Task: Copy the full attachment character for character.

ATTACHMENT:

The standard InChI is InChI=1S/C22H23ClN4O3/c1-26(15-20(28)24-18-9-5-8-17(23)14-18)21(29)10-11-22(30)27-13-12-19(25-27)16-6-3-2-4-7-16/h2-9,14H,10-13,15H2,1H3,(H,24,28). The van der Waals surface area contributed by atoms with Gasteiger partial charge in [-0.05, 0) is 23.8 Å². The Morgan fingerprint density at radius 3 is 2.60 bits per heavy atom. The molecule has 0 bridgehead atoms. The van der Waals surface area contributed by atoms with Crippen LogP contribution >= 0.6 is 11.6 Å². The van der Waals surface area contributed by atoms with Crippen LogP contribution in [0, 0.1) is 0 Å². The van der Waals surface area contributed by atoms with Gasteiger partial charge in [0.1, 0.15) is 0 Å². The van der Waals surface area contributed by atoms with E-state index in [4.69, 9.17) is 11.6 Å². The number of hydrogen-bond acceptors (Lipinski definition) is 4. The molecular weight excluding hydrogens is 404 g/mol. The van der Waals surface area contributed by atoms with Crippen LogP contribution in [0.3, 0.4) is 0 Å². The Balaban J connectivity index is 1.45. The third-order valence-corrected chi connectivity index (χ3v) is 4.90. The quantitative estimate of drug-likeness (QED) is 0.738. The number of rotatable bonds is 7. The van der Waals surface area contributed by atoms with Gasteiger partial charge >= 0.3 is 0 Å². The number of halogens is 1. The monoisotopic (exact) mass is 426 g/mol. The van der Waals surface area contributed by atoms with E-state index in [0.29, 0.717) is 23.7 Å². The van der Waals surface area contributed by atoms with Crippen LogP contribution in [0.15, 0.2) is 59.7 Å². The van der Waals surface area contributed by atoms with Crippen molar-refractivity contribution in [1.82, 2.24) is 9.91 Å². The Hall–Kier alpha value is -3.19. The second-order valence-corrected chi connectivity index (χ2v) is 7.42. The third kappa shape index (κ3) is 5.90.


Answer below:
The standard InChI is InChI=1S/C22H23ClN4O3/c1-26(15-20(28)24-18-9-5-8-17(23)14-18)21(29)10-11-22(30)27-13-12-19(25-27)16-6-3-2-4-7-16/h2-9,14H,10-13,15H2,1H3,(H,24,28). The van der Waals surface area contributed by atoms with Gasteiger partial charge in [-0.05, 0) is 23.8 Å². The Morgan fingerprint density at radius 3 is 2.60 bits per heavy atom. The molecule has 0 bridgehead atoms. The van der Waals surface area contributed by atoms with Crippen LogP contribution >= 0.6 is 11.6 Å². The van der Waals surface area contributed by atoms with Crippen LogP contribution in [0, 0.1) is 0 Å². The van der Waals surface area contributed by atoms with Gasteiger partial charge in [0.1, 0.15) is 0 Å². The van der Waals surface area contributed by atoms with E-state index in [4.69, 9.17) is 11.6 Å². The number of hydrogen-bond acceptors (Lipinski definition) is 4. The molecular weight excluding hydrogens is 404 g/mol. The van der Waals surface area contributed by atoms with Crippen LogP contribution in [0.3, 0.4) is 0 Å². The Balaban J connectivity index is 1.45. The third-order valence-corrected chi connectivity index (χ3v) is 4.90. The quantitative estimate of drug-likeness (QED) is 0.738. The number of rotatable bonds is 7. The van der Waals surface area contributed by atoms with Gasteiger partial charge >= 0.3 is 0 Å². The number of halogens is 1. The monoisotopic (exact) mass is 426 g/mol. The van der Waals surface area contributed by atoms with E-state index in [0.29, 0.717) is 23.7 Å². The van der Waals surface area contributed by atoms with Crippen LogP contribution in [0.15, 0.2) is 59.7 Å². The van der Waals surface area contributed by atoms with Crippen molar-refractivity contribution in [1.82, 2.24) is 9.91 Å². The Hall–Kier alpha value is -3.19. The second-order valence-corrected chi connectivity index (χ2v) is 7.42. The third kappa shape index (κ3) is 5.90.